Under the deft leadership of visionary author and editor Cecilia Tan, independent publisher Circlet Press has earned a reputation for publishing cutting-edge erotic science fiction and fantasy that tests the boundaries of sensuality and imagination. Once again, Circlet Press has gathered a smashing collection of tales based on Greek and Roman mythology. Like a God’s Kiss: Erotic Mythological Tales was edited by Ms. Tan and Jennifer Levine and includes seven of the finest erotic tales about the ancient gods and goddesses of mythology.
Each story in this unique collection is a reinvention of an existing Greek or Roman myth. To say the authors have outdone themselves would not be overstating the quality of the stories.
Lionel Bramble’s “The Pillars of Hercules” does an impressive job of setting the stage for the stories to come with an epic erotic adventure. Temporarily taking the place of Atlas, Hercules finds himself with the weight of the world upon his shoulders. While his hands are otherwise occupied, he is teased and tormented by a bevy of beauties (and the occasional satyr) until the passionate conclusion. This is a fun, sexy romp through mythology that prepares the reader for the delights to come.
In “Arachne,” Catherine Lundoff retells the story of a lonely weaver and the goddess she angers. When Athena confronts the proud young woman with a challenge, Arachne finds herself tangled in the threads of yearning for the goddess, experiencing a desire she has never known. Deftly written to capture the spirit of the original myth, “Arachne” is both familiar and delightfully new.
“In the Lair of the Monster,” by Erion O’Riordan is a surprisingly sensual tale about one of the great mythological monsters—Medusa. In this version, Perseus comes to slay the serpent-woman but instead finds himself enchanted by her feminine wiles. In return, Medusa (far from the monster of traditional mythology) bestows a very unique bit of magic on Perseus.
Steven Schwartz does a fine job of tackling the tale of Achilles in “Enchos Achilles (The Spear of Achilles).” This poignant and erotic story recounts the passion between Achilles and his friend and lover Patroclus. There is a depth of longing in this story that feels nearly palpable and leaves the reader yearning for more.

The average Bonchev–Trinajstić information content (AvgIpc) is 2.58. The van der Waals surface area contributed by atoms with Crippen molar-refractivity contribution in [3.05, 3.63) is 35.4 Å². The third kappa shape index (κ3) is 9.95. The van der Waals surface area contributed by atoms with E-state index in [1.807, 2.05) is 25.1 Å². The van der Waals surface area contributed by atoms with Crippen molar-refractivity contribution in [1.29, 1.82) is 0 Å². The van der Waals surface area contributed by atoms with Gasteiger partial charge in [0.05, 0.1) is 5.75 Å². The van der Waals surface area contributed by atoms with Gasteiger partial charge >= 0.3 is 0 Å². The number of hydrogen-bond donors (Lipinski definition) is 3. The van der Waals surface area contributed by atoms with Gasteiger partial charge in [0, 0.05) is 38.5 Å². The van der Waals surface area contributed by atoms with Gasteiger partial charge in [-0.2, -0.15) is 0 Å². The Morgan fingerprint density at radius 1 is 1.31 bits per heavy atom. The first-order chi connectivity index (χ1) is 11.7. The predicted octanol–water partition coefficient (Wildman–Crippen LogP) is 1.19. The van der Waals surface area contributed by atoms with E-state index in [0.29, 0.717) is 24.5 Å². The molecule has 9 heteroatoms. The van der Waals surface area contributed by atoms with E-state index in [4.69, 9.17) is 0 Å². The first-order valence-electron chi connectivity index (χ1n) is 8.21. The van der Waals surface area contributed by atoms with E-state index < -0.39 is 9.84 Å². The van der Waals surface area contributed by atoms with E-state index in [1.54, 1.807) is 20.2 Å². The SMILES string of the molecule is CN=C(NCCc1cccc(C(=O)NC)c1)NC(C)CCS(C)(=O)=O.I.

“Conquering Calypso” by Carrie Cannon carries the reader along in a cleverly told battle of wills between the sea nymph Calypso and the mighty warrior Odysseus. When Odysseus arrives on the island of Calypso, the sailor and the nymph find the adversarial nature of their relationship takes a backseat to their mutual love of sex.
Michael M. Jones’ “The Muse’s Mask” takes a different direction from the other stories in the collection by offering a contemporary retelling of the muse Thalia, who has lost her sense of humor. The forlorn goddess finds it in the most unlikely of places—in the arms of a woman who owns a comedy club. While not quite matching the tone of the rest, which have an otherwordly mythological feel to them, this sweet and sensual gem is a standout.
Closing this lovely anthology is a passionate tale of eternal love. “The Everlasting” by Renatto Garcia is an appropriate choice to round out the collection and, like the opening tale, is a lengthy saga. Here, the reader explores the depths of passion of Dionysus, god of wine, for his beloved Ariadne. Driven mad with loss, Dionysus rocks the immortal world of Olympus with his anguish in a love story for the ages.
Like a God’s Kiss goes where no other erotica anthology in recent memory has gone. That bit of novelty alone would make it a worthy read. The fact that the seven myths in the collection are equally unique and compelling makes this a very special book, indeed. Academics and mythology geeks will find themselves rereading the original myths to discover what liberties have been taken and what new characters have been created—but only after they’ve savored every wonderful story.
Like a God’s Kiss: Erotic Mythological Tales
(Circlet Press, August 2009; ISBN-10: B002NGO4YW)
© 2009 Kristina Wright. All rights reserved.